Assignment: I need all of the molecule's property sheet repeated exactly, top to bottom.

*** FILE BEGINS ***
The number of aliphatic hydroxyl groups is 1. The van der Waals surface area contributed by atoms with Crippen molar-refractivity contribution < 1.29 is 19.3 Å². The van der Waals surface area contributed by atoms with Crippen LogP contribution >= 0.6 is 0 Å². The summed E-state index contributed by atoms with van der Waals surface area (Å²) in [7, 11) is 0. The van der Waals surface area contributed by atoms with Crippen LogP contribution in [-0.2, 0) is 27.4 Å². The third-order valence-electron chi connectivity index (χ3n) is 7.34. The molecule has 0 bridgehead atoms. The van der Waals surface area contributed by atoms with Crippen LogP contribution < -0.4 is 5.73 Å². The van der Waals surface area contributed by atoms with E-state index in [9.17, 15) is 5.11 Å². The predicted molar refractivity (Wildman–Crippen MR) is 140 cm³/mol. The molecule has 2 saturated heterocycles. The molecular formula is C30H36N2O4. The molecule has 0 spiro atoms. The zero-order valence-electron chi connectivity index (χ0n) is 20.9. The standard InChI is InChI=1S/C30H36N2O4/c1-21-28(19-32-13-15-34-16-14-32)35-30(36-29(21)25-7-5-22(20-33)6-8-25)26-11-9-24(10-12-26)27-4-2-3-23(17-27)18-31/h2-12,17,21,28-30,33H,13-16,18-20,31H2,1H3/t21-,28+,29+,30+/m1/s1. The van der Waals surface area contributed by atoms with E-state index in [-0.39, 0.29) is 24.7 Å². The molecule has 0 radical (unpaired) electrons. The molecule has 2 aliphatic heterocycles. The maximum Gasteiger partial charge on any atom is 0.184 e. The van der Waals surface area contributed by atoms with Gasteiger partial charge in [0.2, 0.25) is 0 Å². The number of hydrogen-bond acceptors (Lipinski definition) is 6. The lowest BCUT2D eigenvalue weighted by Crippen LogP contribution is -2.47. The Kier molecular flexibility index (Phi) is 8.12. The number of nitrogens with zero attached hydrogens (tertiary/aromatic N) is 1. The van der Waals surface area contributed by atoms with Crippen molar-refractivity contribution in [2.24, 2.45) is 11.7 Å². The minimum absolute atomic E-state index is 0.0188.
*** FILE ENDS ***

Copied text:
The number of aliphatic hydroxyl groups is 1. The van der Waals surface area contributed by atoms with Crippen molar-refractivity contribution < 1.29 is 19.3 Å². The van der Waals surface area contributed by atoms with Crippen LogP contribution >= 0.6 is 0 Å². The summed E-state index contributed by atoms with van der Waals surface area (Å²) in [7, 11) is 0. The van der Waals surface area contributed by atoms with Crippen LogP contribution in [-0.2, 0) is 27.4 Å². The third-order valence-electron chi connectivity index (χ3n) is 7.34. The molecule has 0 bridgehead atoms. The van der Waals surface area contributed by atoms with Crippen LogP contribution < -0.4 is 5.73 Å². The van der Waals surface area contributed by atoms with E-state index in [9.17, 15) is 5.11 Å². The predicted molar refractivity (Wildman–Crippen MR) is 140 cm³/mol. The molecule has 2 saturated heterocycles. The molecular formula is C30H36N2O4. The molecule has 0 spiro atoms. The zero-order valence-electron chi connectivity index (χ0n) is 20.9. The standard InChI is InChI=1S/C30H36N2O4/c1-21-28(19-32-13-15-34-16-14-32)35-30(36-29(21)25-7-5-22(20-33)6-8-25)26-11-9-24(10-12-26)27-4-2-3-23(17-27)18-31/h2-12,17,21,28-30,33H,13-16,18-20,31H2,1H3/t21-,28+,29+,30+/m1/s1. The van der Waals surface area contributed by atoms with E-state index in [-0.39, 0.29) is 24.7 Å². The molecule has 0 radical (unpaired) electrons. The molecule has 2 aliphatic heterocycles. The maximum Gasteiger partial charge on any atom is 0.184 e. The van der Waals surface area contributed by atoms with Gasteiger partial charge in [0.2, 0.25) is 0 Å². The number of hydrogen-bond acceptors (Lipinski definition) is 6. The lowest BCUT2D eigenvalue weighted by Crippen LogP contribution is -2.47. The Kier molecular flexibility index (Phi) is 8.12. The number of nitrogens with zero attached hydrogens (tertiary/aromatic N) is 1. The van der Waals surface area contributed by atoms with Crippen molar-refractivity contribution in [2.24, 2.45) is 11.7 Å². The minimum absolute atomic E-state index is 0.0188.